Difficulty: Easy-moderate, depending on the trails within the preserve that you choose to explore. Exercise caution on the trails that hug the shore, where you’ll find steep slopes and cliffs. Short sections of trail travel up steep hills. The forest floor is uneven in many places with exposed tree roots and rocks.
How to get there: Driving south through Deer Isle village on Route 15, turn left onto Sunshine Road, which is across from Mill Pond Mobil. Follow Sunshine Road for about 2.5 miles, then turn right onto Tennis Road. Follow Tennis Road less than 0.5 mile, past a few houses and a hostel, to the preserve, which is marked by several signs. Four small parking areas for the preserve are located along the gravel road. They are marked with “P” signs. To protect fragile plants, only park in designated spaces. If they’re all full, the Island Heritage Trust asks that you return another time.
Information: The Edgar M. Tennis Preserve comprises about 145 acres of coastal land on Deer Isle, between Pickering Cove and Southeast Harbor. This land was donated to the State of Maine by Dr. Edgar M. Tennis and his family starting in 1972, with the wish that the land and shore be made available to the public, and that it remain “forever wild,” according to the Island Heritage Trust.
Today, the public can explore the preserve year round on a network of walking trails, which are maintained by the Island Heritage Trust and the Maine Department of Conservation. It’s a popular spot for recreators, but due to its limited number of parking areas, it’s never crowded.
Driving into the preserve on Tennis Road, you’ll notice that there are four trailheads, two on each side of the road, as well as two parking areas, two on each side of the road. Refer to the trail map to decide which route you’d like to hike.
On the east side of the road (your left if driving into the preserve), there are 2 miles of intersecting trails. Key features of this section of the preserve are several stunning views of the ocean, a beautiful small beach, an old cemetery and the foundations of Pickering Farm.
On the west side of the road (your right if driving into the preserve), there are 1.4 mile of intersecting trails. Key features of this section of the preserve include views along the shore and the foundations of the Davis Farm.
As you visit the foundations of old homesteads and the tombstones of previous landowners, it’s impossible not to think about the land’s history and how it must have appeared quite different just a few decades ago.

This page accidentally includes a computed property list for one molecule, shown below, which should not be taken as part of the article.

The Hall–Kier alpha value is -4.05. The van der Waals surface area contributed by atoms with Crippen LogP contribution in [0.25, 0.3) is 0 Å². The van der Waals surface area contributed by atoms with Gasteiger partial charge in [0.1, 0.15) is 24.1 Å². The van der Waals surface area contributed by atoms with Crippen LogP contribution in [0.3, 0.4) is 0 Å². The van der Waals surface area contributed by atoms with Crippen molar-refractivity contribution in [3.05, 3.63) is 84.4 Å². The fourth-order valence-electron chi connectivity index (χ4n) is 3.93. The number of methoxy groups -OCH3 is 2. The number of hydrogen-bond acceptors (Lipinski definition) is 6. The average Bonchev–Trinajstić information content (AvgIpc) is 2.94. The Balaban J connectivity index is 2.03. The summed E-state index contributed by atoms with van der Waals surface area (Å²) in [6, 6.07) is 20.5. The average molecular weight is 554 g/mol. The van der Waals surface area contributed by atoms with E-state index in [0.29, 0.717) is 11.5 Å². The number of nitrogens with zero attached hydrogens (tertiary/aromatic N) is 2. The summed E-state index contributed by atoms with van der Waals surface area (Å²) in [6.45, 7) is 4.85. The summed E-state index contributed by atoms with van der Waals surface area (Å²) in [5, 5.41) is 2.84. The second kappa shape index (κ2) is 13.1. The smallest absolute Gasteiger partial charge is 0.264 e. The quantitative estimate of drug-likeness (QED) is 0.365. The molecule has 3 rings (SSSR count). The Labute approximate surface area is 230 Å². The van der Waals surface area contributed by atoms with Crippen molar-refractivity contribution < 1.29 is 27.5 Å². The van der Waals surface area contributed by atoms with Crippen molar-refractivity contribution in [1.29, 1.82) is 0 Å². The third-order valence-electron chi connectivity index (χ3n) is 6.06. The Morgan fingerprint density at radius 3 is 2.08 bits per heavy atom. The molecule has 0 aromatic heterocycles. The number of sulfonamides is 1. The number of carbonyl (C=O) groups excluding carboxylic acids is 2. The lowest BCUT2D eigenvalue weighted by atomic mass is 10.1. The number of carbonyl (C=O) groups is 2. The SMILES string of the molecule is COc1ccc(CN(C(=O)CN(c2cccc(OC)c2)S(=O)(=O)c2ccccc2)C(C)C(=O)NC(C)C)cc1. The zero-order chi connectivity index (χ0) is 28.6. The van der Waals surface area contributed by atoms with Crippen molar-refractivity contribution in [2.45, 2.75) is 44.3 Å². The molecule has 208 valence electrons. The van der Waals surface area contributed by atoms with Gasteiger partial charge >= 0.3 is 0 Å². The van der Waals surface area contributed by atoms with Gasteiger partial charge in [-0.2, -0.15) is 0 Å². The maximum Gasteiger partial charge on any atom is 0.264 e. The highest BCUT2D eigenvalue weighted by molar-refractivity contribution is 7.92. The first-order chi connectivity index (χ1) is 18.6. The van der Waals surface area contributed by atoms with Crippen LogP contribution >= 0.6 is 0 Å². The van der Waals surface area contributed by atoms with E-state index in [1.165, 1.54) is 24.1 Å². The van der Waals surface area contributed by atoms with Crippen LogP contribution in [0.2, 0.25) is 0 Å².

Artifacts found on the property indicated that Native Americans camped along the shore for up to 2,000 years, according to the Island Heritage Trust brochure about the preserve. In more recent times, deeds from the 1790’s show that the land was settled by Elijah Toothaker and his wife Elizabeth. Their children farmed the land, and later, the Pickering and Davis families farmed there.
Around 1914, the artist Chase Emerson purchased the farmhouse on the shore, according to the Island Heritage Trust. And finally, the Tennis family purchased the property in 1944.
Admission is free, and dogs are permitted if on leash. The land trust asks that visitors stay on trail, respect abutting private property, pick up trash and take nothing from the landscape (take photographs instead!). The preserve is open for day use only. Motorized vehicles, mountain bikes, camping and fires are prohibited.
For information, visit islandheritagetrust.org, where a printable trail brochure and map are available, or call the land trust at 348-2455.
Several trails allow visitors to explore the wooded preserve; I chose one that would lead us right to the ocean. The sunny day seemed to be growing hotter by the minute. I knew Oreo could use a dip in the ever-cold Atlantic, plus it would be nice to eat lunch by the water.
After signing the trail register, we ducked into the shade of an evergreen forest and began following orange blazes. The narrow trail was a brown thread worn into a carpet of emerald green moss. Tree roots and chunks of granite snagged at my hiking sandals as Oreo charged ahead, seemingly eager to see where the trail led.
It wasn’t long before we could see water shining through the trees ahead like a guiding light. Carrying a take-out box, I took a side path to the rocky shore, sat on a relatively flat rock and shared my sandwich with Oreo.
Properly fueled, we continued on our exploration of the preserve. The trail hugged the shore, often traveling along the edge of impressive slopes (that would be a big dangerous for young children). Along the way, we visited several rocky outlooks and a small beach of rough rosy sand.
The trail then turned inland and we took a side trail to visit the old Toothaker family cemetery. The family arrived in Deer Isle in the 1790s and established a farm. As I read the headstones, Oreo rolled in the grass. I smiled, thinking that the Toothakers probably wouldn’t mind the playful antics of such a cute visitor.
Continuing on the trail, we came across a clearing that contained the foundations of a farm once owned by the Pickering family, which also used to farm the land, then returned to the main road and followed it to our vehicle.
The loop hike was about 2 miles long, and there were several trails we didn’t have the time to visit, including a trail to the foundations of the Davis Farm. Perhaps we’ll explore more on another day.